I'm not sure what is actually causing node_g test/mjsunit/test-tcp-many-clients.js to run slowly, but I traced the problem to afd9e71. Somehow it has to do with promoting the compilation of src/util.js. That change wasn't actually intended to be included in afd9e7 commit anyway, so I'm reverting it here.
64kb seems to be the magic number for getaddrinfo() to work on Macintosh.
The problem was that if promise A was waiting and promise B was created and then also told to wait (from some callback coming off the event loop), and then promise A finished, promise B's wait would return. Promise A's wait would not return until promise B was finished. This is incorrect. To solve this issue properly, one probably needs to allocate separate execution stacks. I use, instead, Poor Man's Coroutines. We continue to use the main execution stack and force promises created most recently to return first. That is even if Promise A finishes first, neither wait() returns. Not until Promise B finishes, will its wait() return. After that is complete, Promise A's wait() will return. This introduces the problem of growing the "wait stack" infinitely. Thus I've added a strong warning to the documentation only to use this operation sparingly. require() and include() seem to be the proper use case for such a thing: they are called usually at program start up - they don't take too long to finish and they won't be called so often. Let's experiment with this stop-gap. If the infinite promise stack becomes a problem for many, then I will remove promise.wait() entirely or perhaps only use it for thread pool events.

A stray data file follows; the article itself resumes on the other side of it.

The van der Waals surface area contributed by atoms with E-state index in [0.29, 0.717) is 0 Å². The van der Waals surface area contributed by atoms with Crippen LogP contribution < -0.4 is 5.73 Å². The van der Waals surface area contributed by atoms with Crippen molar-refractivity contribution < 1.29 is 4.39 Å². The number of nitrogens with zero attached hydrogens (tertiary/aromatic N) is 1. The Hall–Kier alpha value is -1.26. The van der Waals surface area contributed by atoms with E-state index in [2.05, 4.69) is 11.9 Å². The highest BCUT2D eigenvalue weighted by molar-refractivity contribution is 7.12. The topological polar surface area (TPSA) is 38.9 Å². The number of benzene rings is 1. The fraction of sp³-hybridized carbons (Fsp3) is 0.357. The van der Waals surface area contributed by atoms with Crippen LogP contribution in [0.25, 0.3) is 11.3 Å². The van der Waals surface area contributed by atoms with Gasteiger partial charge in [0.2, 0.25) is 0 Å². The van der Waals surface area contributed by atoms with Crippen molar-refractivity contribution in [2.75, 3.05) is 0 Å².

The error reporting function tries to look at the "stack" element of the exception.
The default timeout is 60 seconds, but it can now be changed. evcom upgrade includes fixes to force_close.
node --cflags node --libs At the expense of some WAF nastiness.